Tickford boss Tim Edwards, who is on the Supercars Commission, added that “there’s certainly a few weight issues that we need to work through with Supercars”.
Edwards said the process will involve applying to Supercars for permission to swap steel Original Equipment panels and parts with composite versions, where possible.
Such a change was already made to the Falcon last year, specifically the rear-light buckets, due to difficulty obtaining the OE part.
There is, however, a limit to what can be changed with the Falcon. The car has an uncertain racing future, given production of the road car ceased in 2016.
“There’s no doubt that due to some of the supply issues they’ve had to go a certain path with that Commodore and it’s ended up with a long, long list of composite parts on it that we don’t currently have,” said Edwards.
“We’re certainly not going to be changing huge numbers of parts on our car, because it’s the way the car is designed.
“For instance, you can’t change our rear firewall, because that’s just the way our cars are constructed from the outset, whereas they had to create a firewall because it’s a hatchback and it’s got a nice piece of carbon separating the cabin, whereas ours has got a dirty great bit of steel.
“That’s not the sort of thing we could even entertain changing, because unless we were changing model or building new cars, you’ve just got to live with some of those things.”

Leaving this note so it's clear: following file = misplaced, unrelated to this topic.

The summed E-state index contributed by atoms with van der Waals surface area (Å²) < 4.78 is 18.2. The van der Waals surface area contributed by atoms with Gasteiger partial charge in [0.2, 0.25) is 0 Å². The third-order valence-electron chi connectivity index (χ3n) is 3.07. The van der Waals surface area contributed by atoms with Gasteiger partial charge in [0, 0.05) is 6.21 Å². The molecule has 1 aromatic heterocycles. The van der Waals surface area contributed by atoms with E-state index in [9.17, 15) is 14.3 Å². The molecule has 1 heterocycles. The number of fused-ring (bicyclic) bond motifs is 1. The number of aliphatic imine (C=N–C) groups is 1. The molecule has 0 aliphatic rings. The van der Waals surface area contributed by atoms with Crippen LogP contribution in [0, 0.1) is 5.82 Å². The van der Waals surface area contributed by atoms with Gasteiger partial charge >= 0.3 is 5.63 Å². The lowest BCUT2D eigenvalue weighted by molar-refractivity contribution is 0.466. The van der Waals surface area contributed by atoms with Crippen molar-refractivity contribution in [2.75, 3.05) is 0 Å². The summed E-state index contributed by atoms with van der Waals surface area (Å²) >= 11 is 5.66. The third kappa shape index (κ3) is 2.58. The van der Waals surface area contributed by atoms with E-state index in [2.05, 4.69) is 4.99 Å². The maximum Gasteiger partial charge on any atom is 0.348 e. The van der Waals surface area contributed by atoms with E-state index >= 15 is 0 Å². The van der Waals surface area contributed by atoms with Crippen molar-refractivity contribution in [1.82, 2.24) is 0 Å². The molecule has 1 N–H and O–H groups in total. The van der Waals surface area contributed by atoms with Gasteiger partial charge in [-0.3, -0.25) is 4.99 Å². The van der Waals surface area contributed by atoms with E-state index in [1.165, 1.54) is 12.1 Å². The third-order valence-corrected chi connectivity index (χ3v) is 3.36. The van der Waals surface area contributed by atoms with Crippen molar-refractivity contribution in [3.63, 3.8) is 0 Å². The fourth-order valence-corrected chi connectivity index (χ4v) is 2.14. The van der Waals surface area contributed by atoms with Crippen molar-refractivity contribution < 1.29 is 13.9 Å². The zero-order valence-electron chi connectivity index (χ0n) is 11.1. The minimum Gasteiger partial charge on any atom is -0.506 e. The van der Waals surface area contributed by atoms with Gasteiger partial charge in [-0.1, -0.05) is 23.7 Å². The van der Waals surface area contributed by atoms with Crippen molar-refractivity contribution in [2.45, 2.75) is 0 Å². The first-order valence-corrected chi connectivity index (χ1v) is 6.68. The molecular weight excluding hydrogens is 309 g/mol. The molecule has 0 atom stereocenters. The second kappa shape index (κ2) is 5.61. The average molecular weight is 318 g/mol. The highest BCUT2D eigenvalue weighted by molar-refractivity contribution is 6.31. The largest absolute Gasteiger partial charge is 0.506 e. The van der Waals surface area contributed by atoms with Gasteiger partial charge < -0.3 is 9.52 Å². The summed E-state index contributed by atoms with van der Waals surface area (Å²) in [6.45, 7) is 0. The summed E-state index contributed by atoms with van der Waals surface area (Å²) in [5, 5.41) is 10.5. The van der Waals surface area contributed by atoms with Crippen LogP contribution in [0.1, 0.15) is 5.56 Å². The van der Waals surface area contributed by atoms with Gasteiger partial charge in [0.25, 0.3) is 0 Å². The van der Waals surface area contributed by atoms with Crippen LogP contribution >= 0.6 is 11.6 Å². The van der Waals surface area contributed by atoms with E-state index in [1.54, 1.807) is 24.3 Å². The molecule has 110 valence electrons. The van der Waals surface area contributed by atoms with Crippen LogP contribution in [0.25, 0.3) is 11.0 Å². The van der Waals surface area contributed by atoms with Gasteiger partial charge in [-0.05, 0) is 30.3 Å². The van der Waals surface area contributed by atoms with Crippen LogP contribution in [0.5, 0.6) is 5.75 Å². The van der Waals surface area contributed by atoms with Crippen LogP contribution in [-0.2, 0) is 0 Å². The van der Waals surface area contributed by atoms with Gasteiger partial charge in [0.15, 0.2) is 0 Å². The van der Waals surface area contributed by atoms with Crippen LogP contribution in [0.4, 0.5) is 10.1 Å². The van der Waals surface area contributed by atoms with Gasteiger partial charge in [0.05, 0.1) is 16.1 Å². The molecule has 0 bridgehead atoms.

Dutton admits that the ZB is running with more ballast in order to meet the minimum weight than the VF did, but stressed that new homologations usually bring improvements.
“Yes, is the short answer, but that’s more to do with evolution and hard work than necessarily panel weights,” he said when asked about suggestions the ZB has required more ballast.
“The Wright brothers didn’t fly a 747. When we build a new model, and any year before we go racing, we work all off-season to make the car as light as possible.
“We’re in a good position and that’s a reflection of the hard work. Has the fact it’s a new model worked [in our favour]? Yes, because it’s forced us to redesign more components than we would otherwise coming into this season.
“If you’re redesigning 2,000 components as opposed to 150, if you’re saving a little bit of weight on each of those then it stands to be a saving.”
While the Ford teams are already making moves to push for changes to their cars, Nissan Motorsport co-owner and Todd Kelly is more circumspect.
Kelly, who like Edwards is also a Supercars Commission member, said he’s yet to receive official information on the Holden panel weights and is reluctant to change the Altima.
“It's not a very smart idea if a car comes in with lighter panels, so the rest of the category has to spend a heap of money to match it,” he said.
“That's the reverse of what it should be. It would be great to make these cars lighter, but that would be at great expense to the other manufacturers and other teams if we need to do that.
“It's not the right thing for the incumbent manufacturers to have to change to something that's just turned up.”